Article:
Reprogramming of Immune System Cures Child with Rare, But Often Fatal, Progression of Valley Fever to Disseminated Coccidioidomycosis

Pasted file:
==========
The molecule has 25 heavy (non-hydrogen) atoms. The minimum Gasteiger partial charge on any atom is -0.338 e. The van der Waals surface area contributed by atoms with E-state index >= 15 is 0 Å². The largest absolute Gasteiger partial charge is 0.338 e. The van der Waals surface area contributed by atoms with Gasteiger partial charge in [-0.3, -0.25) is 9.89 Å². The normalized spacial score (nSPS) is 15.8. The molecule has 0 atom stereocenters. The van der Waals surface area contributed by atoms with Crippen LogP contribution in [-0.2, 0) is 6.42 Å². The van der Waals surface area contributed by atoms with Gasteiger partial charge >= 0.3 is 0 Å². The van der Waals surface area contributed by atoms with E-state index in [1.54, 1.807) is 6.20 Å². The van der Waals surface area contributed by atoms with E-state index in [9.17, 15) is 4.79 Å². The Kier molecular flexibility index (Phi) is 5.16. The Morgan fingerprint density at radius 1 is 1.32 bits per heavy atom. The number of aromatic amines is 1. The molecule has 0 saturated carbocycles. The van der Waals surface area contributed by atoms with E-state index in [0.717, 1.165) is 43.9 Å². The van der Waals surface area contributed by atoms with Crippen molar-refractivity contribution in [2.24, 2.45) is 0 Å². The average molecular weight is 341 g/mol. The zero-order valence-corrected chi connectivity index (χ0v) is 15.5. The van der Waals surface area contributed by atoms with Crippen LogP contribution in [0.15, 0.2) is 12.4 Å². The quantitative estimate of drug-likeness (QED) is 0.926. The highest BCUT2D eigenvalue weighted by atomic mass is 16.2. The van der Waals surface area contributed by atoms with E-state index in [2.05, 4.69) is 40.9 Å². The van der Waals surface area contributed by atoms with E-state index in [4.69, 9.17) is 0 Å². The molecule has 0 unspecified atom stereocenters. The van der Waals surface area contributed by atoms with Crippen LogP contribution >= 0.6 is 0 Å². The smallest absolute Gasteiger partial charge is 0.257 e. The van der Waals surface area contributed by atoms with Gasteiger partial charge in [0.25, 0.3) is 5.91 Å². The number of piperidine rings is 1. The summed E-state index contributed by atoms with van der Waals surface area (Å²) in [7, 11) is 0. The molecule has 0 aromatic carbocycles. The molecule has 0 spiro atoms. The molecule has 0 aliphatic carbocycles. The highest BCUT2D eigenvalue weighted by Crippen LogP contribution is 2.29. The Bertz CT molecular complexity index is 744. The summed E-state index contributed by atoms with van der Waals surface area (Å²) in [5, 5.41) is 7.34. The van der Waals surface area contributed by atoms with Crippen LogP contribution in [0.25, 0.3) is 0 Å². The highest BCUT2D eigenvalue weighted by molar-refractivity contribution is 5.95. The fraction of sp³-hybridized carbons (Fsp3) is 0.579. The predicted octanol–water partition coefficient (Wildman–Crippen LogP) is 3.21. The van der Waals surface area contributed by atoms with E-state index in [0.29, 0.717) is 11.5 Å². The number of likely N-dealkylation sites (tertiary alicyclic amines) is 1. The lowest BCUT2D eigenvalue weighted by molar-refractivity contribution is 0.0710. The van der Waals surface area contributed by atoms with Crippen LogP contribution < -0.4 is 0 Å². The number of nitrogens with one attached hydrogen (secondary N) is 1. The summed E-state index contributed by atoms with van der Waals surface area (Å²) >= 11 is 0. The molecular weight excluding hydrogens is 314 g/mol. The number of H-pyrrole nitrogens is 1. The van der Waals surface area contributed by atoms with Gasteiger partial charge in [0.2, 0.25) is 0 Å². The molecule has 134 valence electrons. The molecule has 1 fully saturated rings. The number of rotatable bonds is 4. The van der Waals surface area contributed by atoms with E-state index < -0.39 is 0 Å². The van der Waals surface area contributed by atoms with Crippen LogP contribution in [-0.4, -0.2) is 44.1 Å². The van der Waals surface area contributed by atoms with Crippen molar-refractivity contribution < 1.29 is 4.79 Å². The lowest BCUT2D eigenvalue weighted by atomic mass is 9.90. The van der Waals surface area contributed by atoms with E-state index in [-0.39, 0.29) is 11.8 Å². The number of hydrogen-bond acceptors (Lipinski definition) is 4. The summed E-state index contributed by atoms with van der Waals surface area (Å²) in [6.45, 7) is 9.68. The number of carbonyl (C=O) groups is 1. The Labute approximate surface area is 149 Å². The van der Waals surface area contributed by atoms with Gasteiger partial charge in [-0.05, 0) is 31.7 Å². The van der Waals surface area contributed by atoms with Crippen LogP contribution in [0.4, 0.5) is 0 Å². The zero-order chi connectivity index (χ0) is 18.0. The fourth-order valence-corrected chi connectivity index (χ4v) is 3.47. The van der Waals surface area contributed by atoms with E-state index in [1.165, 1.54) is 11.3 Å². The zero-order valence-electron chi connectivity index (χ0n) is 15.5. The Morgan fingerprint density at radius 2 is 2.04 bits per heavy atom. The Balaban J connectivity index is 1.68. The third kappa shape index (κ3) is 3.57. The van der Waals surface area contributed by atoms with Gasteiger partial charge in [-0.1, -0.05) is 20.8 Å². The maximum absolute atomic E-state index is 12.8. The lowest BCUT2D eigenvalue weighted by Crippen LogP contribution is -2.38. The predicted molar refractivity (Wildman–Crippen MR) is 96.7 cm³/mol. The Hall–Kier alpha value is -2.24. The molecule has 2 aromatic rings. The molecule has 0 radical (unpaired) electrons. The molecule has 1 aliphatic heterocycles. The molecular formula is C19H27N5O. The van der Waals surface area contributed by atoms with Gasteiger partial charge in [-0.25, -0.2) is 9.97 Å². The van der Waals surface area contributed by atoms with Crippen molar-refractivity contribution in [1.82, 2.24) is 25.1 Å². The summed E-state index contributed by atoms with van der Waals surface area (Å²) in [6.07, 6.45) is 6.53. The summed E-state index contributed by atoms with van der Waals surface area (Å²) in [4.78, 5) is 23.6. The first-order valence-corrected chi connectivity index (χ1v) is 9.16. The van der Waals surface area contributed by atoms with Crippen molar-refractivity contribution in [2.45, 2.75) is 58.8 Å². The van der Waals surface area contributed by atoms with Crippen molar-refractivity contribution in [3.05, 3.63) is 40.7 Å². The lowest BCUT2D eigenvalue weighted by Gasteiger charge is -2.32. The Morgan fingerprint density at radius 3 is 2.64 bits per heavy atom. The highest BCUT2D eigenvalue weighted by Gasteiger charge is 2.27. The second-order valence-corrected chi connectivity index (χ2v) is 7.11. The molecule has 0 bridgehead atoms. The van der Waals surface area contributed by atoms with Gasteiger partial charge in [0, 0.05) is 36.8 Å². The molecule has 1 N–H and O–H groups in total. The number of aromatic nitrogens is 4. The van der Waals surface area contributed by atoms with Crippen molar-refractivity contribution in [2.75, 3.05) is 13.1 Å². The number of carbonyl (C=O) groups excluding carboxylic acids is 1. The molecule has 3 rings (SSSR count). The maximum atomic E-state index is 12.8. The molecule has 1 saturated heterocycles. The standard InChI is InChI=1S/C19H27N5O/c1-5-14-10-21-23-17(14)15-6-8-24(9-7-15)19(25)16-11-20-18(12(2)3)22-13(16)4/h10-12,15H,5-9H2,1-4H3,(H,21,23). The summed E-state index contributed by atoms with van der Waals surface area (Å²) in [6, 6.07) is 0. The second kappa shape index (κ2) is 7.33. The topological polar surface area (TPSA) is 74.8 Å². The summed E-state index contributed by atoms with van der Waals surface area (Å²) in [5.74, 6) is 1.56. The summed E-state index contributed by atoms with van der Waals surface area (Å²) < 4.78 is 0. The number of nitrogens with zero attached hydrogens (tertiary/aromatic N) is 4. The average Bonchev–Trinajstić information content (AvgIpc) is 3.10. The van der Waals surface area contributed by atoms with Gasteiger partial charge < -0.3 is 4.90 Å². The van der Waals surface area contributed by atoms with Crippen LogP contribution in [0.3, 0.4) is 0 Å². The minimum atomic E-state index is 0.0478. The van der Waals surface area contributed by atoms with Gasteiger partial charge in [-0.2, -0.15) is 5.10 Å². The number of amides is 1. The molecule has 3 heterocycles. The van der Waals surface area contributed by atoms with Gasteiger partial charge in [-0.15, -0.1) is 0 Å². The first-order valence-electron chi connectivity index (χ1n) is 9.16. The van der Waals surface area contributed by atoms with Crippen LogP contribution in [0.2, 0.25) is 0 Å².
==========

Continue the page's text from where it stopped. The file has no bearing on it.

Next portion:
In the June 11, 2020 issue of the New England Journal of Medicine, a team of UCLA physicians and scientists describes the first case of immune modulation being used to cure a severe and often fatal fungal infection. The article is titled “Disseminated Coccidioidomycosis Treated with Interferon-γ and Dupilumab.” The UCLA team "retuned" a 4-year-old's immune system so that it could fight off disseminated coccidioidomycosis. The case, originally reported by UCLA in 2019, could pave the way for a new treatment for the infection, which affects hundreds of Americans each year, primarily in the Southwest, and kills approximately 40% of the people who contract it. The technique described in the study could also suggest a new paradigm for treating other severe fungal infections, bacterial infections such as tuberculosis, and severe viral infections such as influenza and COVID-19. "Immune modulation isn't currently part of the strategy with any of these severe infections," said Manish Butte, MD, PhD, the report's senior author, who holds the E. Richard Stiehm Endowed Chair in Pediatric Allergy, Immunology, and Rheumatology at the David Geffen School of Medicine at UCLA (photo shows Dr. Butte with young boy who was cured). "Our case suggests that, rather than hoping to get the upper hand with more and more antibiotics or antifungals, we can have some success by combining these established approaches with the new idea of programming the patient's immune response to better fight the infection." Each year, more than 100,000 people are infected with Coccidioides fungi, which reside in the soils of California, Arizona, and West Texas. Most people who are infected are asymptomatic, and about 20,000 experience the minor respiratory illness commonly known as Valley fever.
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